MIDAS creating economic opportunities for many

The NGO set to celebrate 35th founding anniversary on Saturday

When Micro Industries Development Assistance and Services (MIDAS) began its journey in 1982 to nurture entrepreneurship, there were few organisations in Bangladesh that supported would-be entrepreneurs.

But when an individual decides to become an entrepreneur by way of initiating a business, he or she needs guidance and assistance such as training, access to low-cost funds and market access so that their ventures become successful.

“That's what MIDAS has been providing for more than 35 years,” Parveen Mahmud, chairperson of the organisation, told The Daily Star in an interview recently.

“As a result, MIDAS has become a role model for others. Now, private sector organisations and the government are taking initiatives to help develop entrepreneurship skills,” she said.

Her comments came as the non-governmental organisation is set to celebrate its 35th founding anniversary on Saturday.

MIDAS came into being as a non-profit voluntary organisation for the development of micro, small and medium enterprises (MSMEs), the largest job creator in Bangladesh, with the financial assistance of USAID.

Late RMH Hirji of Dacca Refractories, late Samson H Chowdhury of Square Pharmaceuticals, Lailun Nahar Ekram of Engineers & Consultants Bangladesh Ltd, former secretary SM Al-Husainy, and Bazlur Rahman Khan of MIDAS had led the organisation as its chairperson on different occasions, helping it march ahead.

It pioneered in providing collateral-free loans to women entrepreneurs, said ASM Mashi-ur-Rahman, managing director of MIDAS.

“We haven't only provided loans, we have provided effective training on skills development, product management, money management, marketing, human resources development and business plan preparation so that they don't default.”

Since then, it has developed about 32,000 women entrepreneurs, according to Rahman. 

USAID supported MIDAS for 11 years since inception. When USAID decided to stop funding, many had thought that it would not survive.

“But MIDAS hasn't only survived, it has grown from strength to strength because of the dynamic board,” said Rahman.

Today, MIDAS has emerged as one of the leading “promotional organisations” in the MSME sector and also has a solid foundation.

He said MIDAS has supported entrepreneurs who could not avail themselves the support of banks or other financial institutions and NGOs.

“We support the missing middle. As a result, many micro-enterprises have become small enterprises and many small enterprises have become medium-sized enterprises.”

The lending operation of MIDAS is now being handled by its subsidiary MIDAS Financing Ltd, a leading non-bank financial institution.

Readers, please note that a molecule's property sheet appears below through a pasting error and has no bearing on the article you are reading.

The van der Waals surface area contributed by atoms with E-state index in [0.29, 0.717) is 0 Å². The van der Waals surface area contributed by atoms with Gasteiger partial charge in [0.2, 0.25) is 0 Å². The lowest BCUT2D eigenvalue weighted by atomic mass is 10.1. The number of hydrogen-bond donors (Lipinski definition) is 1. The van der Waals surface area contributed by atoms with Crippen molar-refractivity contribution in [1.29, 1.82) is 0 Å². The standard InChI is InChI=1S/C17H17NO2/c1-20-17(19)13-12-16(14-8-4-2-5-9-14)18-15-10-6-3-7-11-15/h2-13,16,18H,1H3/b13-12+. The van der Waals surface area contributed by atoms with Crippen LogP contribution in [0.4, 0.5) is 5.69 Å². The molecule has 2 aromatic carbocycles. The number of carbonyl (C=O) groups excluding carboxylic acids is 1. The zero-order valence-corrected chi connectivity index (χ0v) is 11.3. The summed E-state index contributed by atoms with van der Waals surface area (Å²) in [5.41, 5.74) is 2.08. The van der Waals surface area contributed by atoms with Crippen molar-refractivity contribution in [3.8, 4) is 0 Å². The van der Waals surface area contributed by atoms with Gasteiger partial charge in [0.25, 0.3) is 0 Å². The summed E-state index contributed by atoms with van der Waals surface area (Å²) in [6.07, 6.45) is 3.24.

MIDAS's core services include study and research, baseline survey and end-line survey, human resources development, technology transfer for private sector development, project preparation, implementation, management, monitoring and evaluation, and providing marketing assistance to women entrepreneurs.

MIDAS emphasises technical assistance to entrepreneurs and enterprises where PUM Netherlands is playing a key role to improve quality, said Parveen Mahmud, who previously worked for Brac and Palli Karma-Sahayak Foundation.

The Dutch non-profit promotes entrepreneurship and sustainable economic growth in developing countries and emerging markets with its experts' hands-on advice to SMEs of different sectors.

MIDAS is the institutional representative of PUM Netherlands in Bangladesh and is receiving support from the organisation for its technology transfer for private sector development programme.

The PUM Bangladesh-MIDAS arrangement's beneficiaries include Queens Hospitals in Jessore, LB Trade Link International, Sajib Agro Food Industries, aSix Ltd, Saidpur Enterprise in Nilphamari, the Centre for Development and Peace, Food Edge Ltd, and CORR-the Jute Works.

Kazi Farms Group took services of PUM-Bangladesh through MIDAS for its poultry slaughter house, Bombay Sweets for Alooz potato chips and Aftab Dairy for different livestock services, said Parveen, also the first female president of the Institute of Chartered Accountants of Bangladesh.

Rokia Afzal Rahman, also a former caretaker government adviser, helped MIDAS board implement her idea of collateral-free loans for women entrepreneurs, according to Parveen.

Rokia also helped MIDAS in introducing marketing assistance for women entrepreneurs by launching MIDAS Mini Mart and MIDAS Trade Fair.

“MIDAS firmly believes that micro and small enterprises provide the best opportunity to create new employment and develop a new base of entrepreneurship,” said Parveen.


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